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Publication numberUS3102991 A
Publication typeGrant
Publication dateSep 3, 1963
Filing dateJul 15, 1959
Priority dateJul 19, 1958
Also published asDE1087053B
Publication numberUS 3102991 A, US 3102991A, US-A-3102991, US3102991 A, US3102991A
InventorsJess Harring
Original AssigneeElectroacustic Gmbh
Export CitationBiBTeX, EndNote, RefMan
External Links: USPTO, USPTO Assignment, Espacenet
Sonar equipment for single-transducer operation
US 3102991 A
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Description  (OCR text may contain errors)

H. JESS Sept. 3, 1963 SONAR EQUIPMENT FOR SINGLE-TRANSDUCER OPERATION Filed July 15, 1959 RECEIVFR i; L i

TRAN$DUCER TKANSMITTEp United States Patent 3,1G2,991 SONAR EQUIPMENT FUR SiNGLE-TRANdDUCER OPERATION Harring Jess, Kiel, Schleswig-Holstein, Germany, assignor to Electroacustic Gesellschatt mit heschranirter Hattung, Kiel, Germany, a corporation of Germany Filed July 15, 1955 Ser. No. 827,389 Claims priority, application Germany July 19, 1958 2 Claims. (Cl. 340-3) My invention relates to echo-sounding devices or similar sonar equipment for operation with a single transducer for the reciprocal conversion of electroacoustic and electromagnetic energy.

Due to the junction between transmit-ting and receiv ing circuits in sonar equipment of this type, any disturbances originating in the electric transmitter portion will directly pass to the input of the receiving amplifier, such disturbances being due, for instance, to humming of the transmitter tubes, corona discharges at the highvoltage transformers, or extraneous magnetic fields which may reach the transmitter transformer. Although the disturbing voltages are slight, they pass through the highly sensitive receiving amplifier and hence cause faulty indication in the receiver during the transmitting pauses. For minimizing such trouble, it is customary to carefully select the transmitter tubes or to temporarily separate the transmitter circuits irom the receiving circuits by an auxiliary relay during the transmitting pauses. However, the proper selection or matching of the transmitter tubes for freedom from humming is time-consuming and does not secure a permanent result; and the use of auxiliary cut-cit relays involves other drawbacks since such relays must be switched on prior to issuing the transmitter pulse to take care of the inherent time constant of electromagnetic motion, and they also require a drop-off time after termination of the transmitter pulse. The need for such drop-off periods renders the receiving channel inactive temporarily and thus precludes using such relays when the sounding distances are short. For securing the switching-on motion of the relays prior to issuance of the transmitter signals, an additional voltage source .and special contact devices must be provided.

It is an object of my invention to eliminate the above mentioned disadvantages.

To this end, and in accordance with a feature of my invention, I connect one or more amplitude-dependent resistors in one or both output leads of the transmitter but outside of the transducer-receiver channel, so as to prevent any transmitter disturbances, having a voltage amplitude below the resistor threshold value, from atiecting the receiving amplifier during the transmitting pauses, whereas echo signals being received can pass unWeake-ned to the receiving amplifier.

The voltage-amplitude dependent resistors each consisting, for example, of two semiconductor diodes or other asymmetrical electric conductors connected in anti-parallel relation to each other, have the effect of a short circuit when subjected to the transmitter pulses having a large voltage above the resistor threshold value, whereas the resistors ofier very great resistance when subjected to the comparatively slight disturbing voltages of the trans nutter below the threshold value. As a result, any disturbing voltages coming from the transmitting portion of the sonar equipment are attenuated to such an extent that faulty indication can no longer occur.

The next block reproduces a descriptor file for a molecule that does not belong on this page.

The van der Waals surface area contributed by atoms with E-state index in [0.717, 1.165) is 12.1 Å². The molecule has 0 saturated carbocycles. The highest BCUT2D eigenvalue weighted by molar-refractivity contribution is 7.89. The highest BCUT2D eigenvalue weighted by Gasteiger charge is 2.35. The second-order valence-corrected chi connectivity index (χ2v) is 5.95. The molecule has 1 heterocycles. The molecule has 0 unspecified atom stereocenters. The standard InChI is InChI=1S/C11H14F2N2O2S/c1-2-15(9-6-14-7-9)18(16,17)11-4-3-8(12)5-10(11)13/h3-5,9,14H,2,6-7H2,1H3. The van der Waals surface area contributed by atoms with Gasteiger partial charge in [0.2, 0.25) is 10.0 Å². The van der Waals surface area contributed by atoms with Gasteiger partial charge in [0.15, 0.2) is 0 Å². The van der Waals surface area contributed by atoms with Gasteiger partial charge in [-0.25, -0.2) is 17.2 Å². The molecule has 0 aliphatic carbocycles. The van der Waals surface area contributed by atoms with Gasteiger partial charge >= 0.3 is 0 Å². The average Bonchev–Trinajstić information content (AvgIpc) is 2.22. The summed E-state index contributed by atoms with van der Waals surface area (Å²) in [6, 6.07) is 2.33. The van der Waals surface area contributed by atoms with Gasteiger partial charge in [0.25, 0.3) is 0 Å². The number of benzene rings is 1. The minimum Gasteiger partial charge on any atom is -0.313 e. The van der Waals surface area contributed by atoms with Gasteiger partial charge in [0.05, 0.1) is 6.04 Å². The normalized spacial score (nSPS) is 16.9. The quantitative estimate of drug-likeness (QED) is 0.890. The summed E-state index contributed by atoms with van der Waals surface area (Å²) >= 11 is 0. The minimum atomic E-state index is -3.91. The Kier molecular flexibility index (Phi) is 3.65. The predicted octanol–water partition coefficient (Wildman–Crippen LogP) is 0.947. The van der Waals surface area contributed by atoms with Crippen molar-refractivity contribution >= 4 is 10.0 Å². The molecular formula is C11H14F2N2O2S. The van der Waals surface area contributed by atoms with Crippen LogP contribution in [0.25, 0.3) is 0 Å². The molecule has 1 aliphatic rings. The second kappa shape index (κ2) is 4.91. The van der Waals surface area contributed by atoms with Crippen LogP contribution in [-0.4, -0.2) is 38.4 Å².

According to another feature of my invention, relating to a series connection of transmitter output and amplifier input for avoiding a power drop of the transmitting pulse at the input transformer of the receiving amplifier, another amplitude-dependent resistor is connected in parallel to the receiving amplifier. The latter amplitudedependent resistor forms a short circuit for the receiving amplifier relative to the transmitting pulses, but forms a very high resistance and hence is ineffective with respect to echo pulses passing trom the transducer to the receiving amplifier.

The use of two parallel but oppositely connected vacuum diodes, if necessary placed under bias voltage, to serve as an amplitude-dependent resistor device is known as such in echo-sounding techniques for the purpose of separating particularly strong and weak echo pulses in the receiving amplifier.

The invention will be further described with reference to the embodiments of echo-sounding equipment illustrated by Way of example on the accompanying drawing, in which:

FIG. 1 illustrates the schematic circuit diagram of an echo-sounding system in which the transmitter and receiving amplifier are connected in series with the transducer.

FIG. 2 illustrates the circuit diagram of similar sonic equipment in which the transmitter and the receiving amplifier are connected in parallel with respect to the common transducer.

In both illustrations, the pulse-generating electric transmitter is denoted by 1. The output circuit of the transmitter is connected to the primary winding of a transtormer 2. The circuit of the secondary winding of transformer 2 comprises an amplitude-dependent resistor consisting of a pair of semiconductor diodes connected in parallel and oppositely poled relation to each other, it being understood that other diodes, such as tubes, are also applicable but less preferred than solid-state devices. De-

.noted by 4 in both illustrations is a tuning capacitor for the transmitter circuit, and by 5 the electroacoustic trans ducer which is schematically shown to comprise an inductance Winding acting upon a magnetostrictive rod during transmitting intervals and being acted upon by the same rod during receiving intervals (transmitting pauses) in the event an echo of the previously transmitted pulse is being received. A capacitor 6 is provided in series with the transducer for compensating the inductivity of the I ansducer. in both illustrations, the transducer is connected with the primary Winding of a transformer 7 whose secondary winding is connected with the receiving amplifier 9 tor operating or controlling an indicating or recording instrument shown schematically at 11 in FIG. 1. Another amplitude-dependent resistor 8, composed of two oppositely poled parallel diodes, preferably semiconductor diodes, is connected across the input leads of the receiving amplifier 9. The tuning capacitors for the receiving portion of the equipment are denoted by 10 in FIG. 2.